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Bee of the month – Orange-Tailed Mining Bee (Andrena haemorrhoa)


There are 67 different types of mining bees in the UK. (Europe has 600 mining bee species, and there are 1,500 worldwide).

They get their common name, from the way they construct their nests. They mine into lose soils and create underground burrows where they lay their eggs. They are solitary bees (so they don’t live in a colony with a queen), but often nest next door to each other in dense congregations.

The Orange-tailed mining bee (Andrena haemorrhoa), is also known as the early mining bee because they are one of the earliest springtime mining bees to appear. They leave a little pile of spoil around a hole in the ground when they make their way out of the underground nest which could be in a park, garden lawn, sports field, or a south-facing slope or bank.

The male (pictured above) is around 7-9.5m with a brown fluffy thorax and tiny orange hairs at the tip of his bottom. He comes out a couple of weeks before the females and will be foraging on spring-flowering plants such as dandelions, blossoming trees, blackthorn, willows and gorse. The nectar will give him the energy for mating. A crowd of males will often buzz around a nest eagerly awaiting the ladies.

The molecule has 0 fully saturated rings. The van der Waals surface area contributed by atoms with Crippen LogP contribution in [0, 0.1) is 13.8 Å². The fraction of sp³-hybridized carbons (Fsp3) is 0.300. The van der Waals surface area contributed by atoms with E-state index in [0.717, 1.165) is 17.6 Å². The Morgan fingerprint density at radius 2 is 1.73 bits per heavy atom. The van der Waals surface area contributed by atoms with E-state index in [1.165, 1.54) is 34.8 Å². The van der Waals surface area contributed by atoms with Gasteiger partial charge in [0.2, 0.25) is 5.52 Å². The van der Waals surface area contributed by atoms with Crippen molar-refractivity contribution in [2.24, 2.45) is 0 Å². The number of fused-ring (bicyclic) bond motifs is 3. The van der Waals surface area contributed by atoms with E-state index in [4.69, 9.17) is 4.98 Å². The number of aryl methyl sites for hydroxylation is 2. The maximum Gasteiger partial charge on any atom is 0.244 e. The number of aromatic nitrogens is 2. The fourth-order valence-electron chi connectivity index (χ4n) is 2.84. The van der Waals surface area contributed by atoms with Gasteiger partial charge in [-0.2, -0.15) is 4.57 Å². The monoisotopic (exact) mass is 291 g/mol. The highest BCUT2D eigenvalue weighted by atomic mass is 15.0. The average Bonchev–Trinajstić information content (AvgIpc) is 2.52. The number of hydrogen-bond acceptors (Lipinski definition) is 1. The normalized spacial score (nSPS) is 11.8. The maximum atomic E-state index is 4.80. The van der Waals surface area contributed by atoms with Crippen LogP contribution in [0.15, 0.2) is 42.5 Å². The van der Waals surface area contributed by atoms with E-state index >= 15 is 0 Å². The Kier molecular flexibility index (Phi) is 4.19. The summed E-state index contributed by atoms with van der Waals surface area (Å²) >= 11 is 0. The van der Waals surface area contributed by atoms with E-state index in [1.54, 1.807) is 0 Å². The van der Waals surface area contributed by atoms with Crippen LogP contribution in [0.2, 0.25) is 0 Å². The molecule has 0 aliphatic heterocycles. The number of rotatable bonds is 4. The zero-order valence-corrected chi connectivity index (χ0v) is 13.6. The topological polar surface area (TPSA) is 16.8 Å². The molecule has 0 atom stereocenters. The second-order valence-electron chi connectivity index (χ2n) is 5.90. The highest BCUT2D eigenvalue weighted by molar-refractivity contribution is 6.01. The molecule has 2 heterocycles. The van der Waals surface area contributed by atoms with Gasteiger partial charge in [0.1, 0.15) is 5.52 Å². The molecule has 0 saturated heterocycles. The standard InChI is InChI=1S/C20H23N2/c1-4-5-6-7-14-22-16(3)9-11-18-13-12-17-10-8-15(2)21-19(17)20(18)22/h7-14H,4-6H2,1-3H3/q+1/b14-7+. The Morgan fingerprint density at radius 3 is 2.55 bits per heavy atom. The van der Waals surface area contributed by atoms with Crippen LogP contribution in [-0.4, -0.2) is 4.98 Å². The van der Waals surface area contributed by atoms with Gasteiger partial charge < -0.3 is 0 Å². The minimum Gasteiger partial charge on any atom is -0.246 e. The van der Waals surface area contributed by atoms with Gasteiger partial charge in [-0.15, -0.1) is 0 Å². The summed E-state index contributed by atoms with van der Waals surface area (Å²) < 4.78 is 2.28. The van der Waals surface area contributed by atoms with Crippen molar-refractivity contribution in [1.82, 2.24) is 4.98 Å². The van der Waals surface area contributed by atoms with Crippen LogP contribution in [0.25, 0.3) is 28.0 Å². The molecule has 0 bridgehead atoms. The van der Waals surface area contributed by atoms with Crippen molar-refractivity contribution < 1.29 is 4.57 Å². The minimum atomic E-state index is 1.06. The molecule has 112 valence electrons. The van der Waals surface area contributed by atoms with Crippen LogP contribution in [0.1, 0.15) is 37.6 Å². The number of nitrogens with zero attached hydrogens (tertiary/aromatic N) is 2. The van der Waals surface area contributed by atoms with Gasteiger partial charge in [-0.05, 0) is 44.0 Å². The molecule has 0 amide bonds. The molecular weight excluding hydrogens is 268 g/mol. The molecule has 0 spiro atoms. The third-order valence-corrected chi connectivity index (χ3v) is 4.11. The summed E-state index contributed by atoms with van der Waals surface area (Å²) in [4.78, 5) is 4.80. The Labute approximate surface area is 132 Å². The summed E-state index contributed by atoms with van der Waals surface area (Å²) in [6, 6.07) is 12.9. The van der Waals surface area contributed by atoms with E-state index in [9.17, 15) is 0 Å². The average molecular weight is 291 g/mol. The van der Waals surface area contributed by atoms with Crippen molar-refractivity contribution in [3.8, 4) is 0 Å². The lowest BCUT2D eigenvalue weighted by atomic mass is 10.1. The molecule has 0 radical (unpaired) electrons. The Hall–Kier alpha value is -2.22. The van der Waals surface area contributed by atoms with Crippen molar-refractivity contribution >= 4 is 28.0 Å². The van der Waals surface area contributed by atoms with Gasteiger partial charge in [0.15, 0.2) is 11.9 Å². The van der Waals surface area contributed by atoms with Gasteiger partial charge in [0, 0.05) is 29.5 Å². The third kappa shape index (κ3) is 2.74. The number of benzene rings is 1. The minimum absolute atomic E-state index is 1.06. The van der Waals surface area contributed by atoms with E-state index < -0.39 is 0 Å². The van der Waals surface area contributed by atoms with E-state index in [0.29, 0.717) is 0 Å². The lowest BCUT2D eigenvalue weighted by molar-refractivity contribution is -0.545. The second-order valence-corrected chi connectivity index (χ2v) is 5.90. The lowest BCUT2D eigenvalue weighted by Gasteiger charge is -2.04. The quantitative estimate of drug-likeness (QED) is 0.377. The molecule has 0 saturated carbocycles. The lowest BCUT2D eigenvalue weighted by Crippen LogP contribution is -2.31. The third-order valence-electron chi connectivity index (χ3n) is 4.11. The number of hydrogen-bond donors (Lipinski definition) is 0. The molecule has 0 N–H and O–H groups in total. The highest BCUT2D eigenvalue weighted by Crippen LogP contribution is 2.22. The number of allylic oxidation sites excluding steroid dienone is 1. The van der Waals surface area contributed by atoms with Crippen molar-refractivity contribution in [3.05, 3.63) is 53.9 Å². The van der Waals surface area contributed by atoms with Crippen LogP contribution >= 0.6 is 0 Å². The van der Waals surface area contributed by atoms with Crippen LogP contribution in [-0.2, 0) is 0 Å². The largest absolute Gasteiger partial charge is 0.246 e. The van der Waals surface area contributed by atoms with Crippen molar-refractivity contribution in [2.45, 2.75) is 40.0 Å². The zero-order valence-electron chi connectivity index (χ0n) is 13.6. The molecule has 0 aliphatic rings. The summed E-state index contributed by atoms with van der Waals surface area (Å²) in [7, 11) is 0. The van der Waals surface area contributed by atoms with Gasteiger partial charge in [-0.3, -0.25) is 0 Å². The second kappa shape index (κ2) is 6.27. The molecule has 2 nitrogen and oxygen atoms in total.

The slightly larger female Orange-tailed mining bees is much more striking with a rusty-red pile of hair on her thorax. Her appearance is thought to explain the bee’s scientific name, which derives from the Greek haema (blood) and rheo (flow). She also has tufts of orange hairs on the tip of her bottom.  But you’ll have to wait until next month to see her collecting pollen from spring-flowering plants and scouting close to the ground for somewhere to nest.

How to help Orange-tailed mining bees

  1. Plant their favourite food -these short-tongued bees will feed on most early spring-flowering plants such as:
  2. Willow trees
  3. Blackthorn or Gorse shrubs.

(If you don’t have a large garden, speak to your local park about planting more early food for bees.)

  • Don’t pull up dandelions. Often dismissed as weeds, dandelions provide an early source of nectar and pollen for many bees.
  • Don’t use weedkillers – not only do they kill weeds, which are good food for bees, but they also poison the environment.
  • Provide a home by:
  • creating a south-facing bank of sand or lose soil
  • having a chemical-free lawn to allow mining bees to burrow in it.

For more information about how to make cob bricks, other bees to see this month and how to help them sign up to Alison’s Buzz newsletter 

Words: Alison Benjamin, Urban Bees

Photo credits: Penny Metal

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